+ Description: Nevirapine, whose brand name is Viramune, belongs to a class of drugs known as NNRTIs or non-nucleoside reverse transcriptase inhibitors. Other NNRTIs include delavirdine (Rescriptor) and efavirenz (Sustiva). Nevriapine works by binding directly to reverse transcriptase to inhibit the production of viral DNA. Its site of action on the transcriptase is different from the site of nucleoside analogues.

The mode of action

+ Resistance: Since HIV has no error checking during replication, many copies of the virus are mutations. Some mutations may be resistant to an antiviral, and in this case, when taking an NNRTI by itself, resistance usually develops in a few weeks. Thus it is very important to take nevirapine according to instructions, schedules, and not to reduce or skip doses. Sometimes, is a person become resistant to nevirapine, he might also be resistant to other NNRTIs in a phenomenon known as cross-resistance.

+ Indication: Nevirapine is for use in combination with nucleoside analogues or other anti- HIV drugs such as protease inhibitors for the treatment of HIV-1 infection in adults who have experienced clinical or immunologic deterioration.

+ Dosage: The recommended dosage is 200 mg once a day for the first two weeks and then 400 mg per day (200 mg twice a day) thereafter.

+ Side Effects: Side effects common to all antivirals including nevirapine include headaches, hypertension, nausea, fever, and a sense of feeling ill. For nevirapine, the most common side effect is a skin rash, which develops in about 25% of the people who take the drug. A rare but severe and possibly fatal skin rash known as Stevens-Johnson syndrome developed 7.6% of the patients. Patients developing a severe rash accompanied by fever, blistering, oral lesions, conjunctivitis, swelling, muscle or joint aches, or general malaise should discontinue taking nevirapine.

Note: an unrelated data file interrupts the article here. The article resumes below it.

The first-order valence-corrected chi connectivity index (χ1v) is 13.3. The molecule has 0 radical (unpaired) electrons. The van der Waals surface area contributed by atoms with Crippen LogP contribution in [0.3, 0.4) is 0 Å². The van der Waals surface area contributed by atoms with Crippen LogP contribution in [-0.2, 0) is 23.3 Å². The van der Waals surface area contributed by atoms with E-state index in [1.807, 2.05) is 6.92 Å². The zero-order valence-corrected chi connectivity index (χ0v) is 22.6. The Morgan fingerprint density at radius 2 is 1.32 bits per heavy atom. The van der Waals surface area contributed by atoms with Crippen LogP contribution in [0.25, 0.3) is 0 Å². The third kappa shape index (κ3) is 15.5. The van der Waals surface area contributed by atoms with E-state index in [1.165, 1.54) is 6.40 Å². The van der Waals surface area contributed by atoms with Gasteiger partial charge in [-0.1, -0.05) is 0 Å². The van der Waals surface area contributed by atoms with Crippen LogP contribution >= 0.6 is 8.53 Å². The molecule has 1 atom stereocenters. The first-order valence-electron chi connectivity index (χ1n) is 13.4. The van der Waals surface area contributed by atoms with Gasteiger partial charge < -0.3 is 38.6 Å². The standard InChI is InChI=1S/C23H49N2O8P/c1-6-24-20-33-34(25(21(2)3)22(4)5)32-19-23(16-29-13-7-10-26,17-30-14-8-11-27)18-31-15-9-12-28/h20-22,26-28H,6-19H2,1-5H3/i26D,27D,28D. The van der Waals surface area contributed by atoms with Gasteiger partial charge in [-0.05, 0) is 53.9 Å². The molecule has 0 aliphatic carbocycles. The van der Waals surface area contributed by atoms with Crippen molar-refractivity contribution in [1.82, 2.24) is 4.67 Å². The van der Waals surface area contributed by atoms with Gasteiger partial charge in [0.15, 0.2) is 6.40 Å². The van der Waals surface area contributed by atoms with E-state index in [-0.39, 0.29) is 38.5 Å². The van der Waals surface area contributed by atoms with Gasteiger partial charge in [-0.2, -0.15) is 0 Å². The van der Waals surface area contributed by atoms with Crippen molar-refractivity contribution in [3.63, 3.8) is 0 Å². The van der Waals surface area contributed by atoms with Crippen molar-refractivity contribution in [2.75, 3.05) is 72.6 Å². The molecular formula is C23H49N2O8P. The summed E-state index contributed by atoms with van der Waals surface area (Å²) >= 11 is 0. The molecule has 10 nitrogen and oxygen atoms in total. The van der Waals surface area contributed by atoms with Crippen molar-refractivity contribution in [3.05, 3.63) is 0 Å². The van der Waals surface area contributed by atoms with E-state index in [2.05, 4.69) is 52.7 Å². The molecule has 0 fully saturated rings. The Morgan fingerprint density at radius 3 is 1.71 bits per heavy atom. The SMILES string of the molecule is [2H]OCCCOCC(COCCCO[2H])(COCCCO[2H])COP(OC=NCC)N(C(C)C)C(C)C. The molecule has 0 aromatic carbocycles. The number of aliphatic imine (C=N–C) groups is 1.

+ Managing Side Effects: Studies have found some methods to decrease the chance of developing the side effect rash most commonly associated with nevirapine. One recent study found that no one got a rash if antihistamines are taken during the first two weeks of nevirapine treatment. Also, 40-50 mg of the drug prednisone daily during the first two weeks of nevirapine treatment prevented rash development in 82 out of 83 people.

+ Drug Interactions: Nevirapine is processed in the liver and can cause other drugs to be processed too quickly. Thus, nevirapine often lowers the levels of other drugs in the body. Nevirapine reduces the levels of the protease inhibitor Crixivan and greatly reduces the levels of methadone, possibly leading to symptoms of withdrawal. The antibiotic drugs rifabutin and rifampin can lower nerviapine levels in the body while people taking the antifungal fluconazole has an increased chance of the side effect rash.

+ Study: D'Aquila, Richard T., et al. "Nevirapine, Zidovudine, and Didanosine Compared with Zidovudine and Didanosine in Patients with HIV-1 Infection" D'Aquila, Ricard, et al. concluded that using nevirapine with zidovudine and didanosine was an improvement upon the two drug combination therapy in terhms of long-term immunologic and virologic effects, supporting the potential utility of nevirapine in combination therapy regimens.

References used:
+ D'Aquila, Richard T., et al. "Nevirapine, Zidovudine, and Didanosine Compared with Zidovudine and Didanosine in Patients with HIV-1 Infection" Annals of Internal Medicine. June 15, 1996: online(tripcomb.htm).

Last modified: Mon Mar 6 01:00:48 PST 2000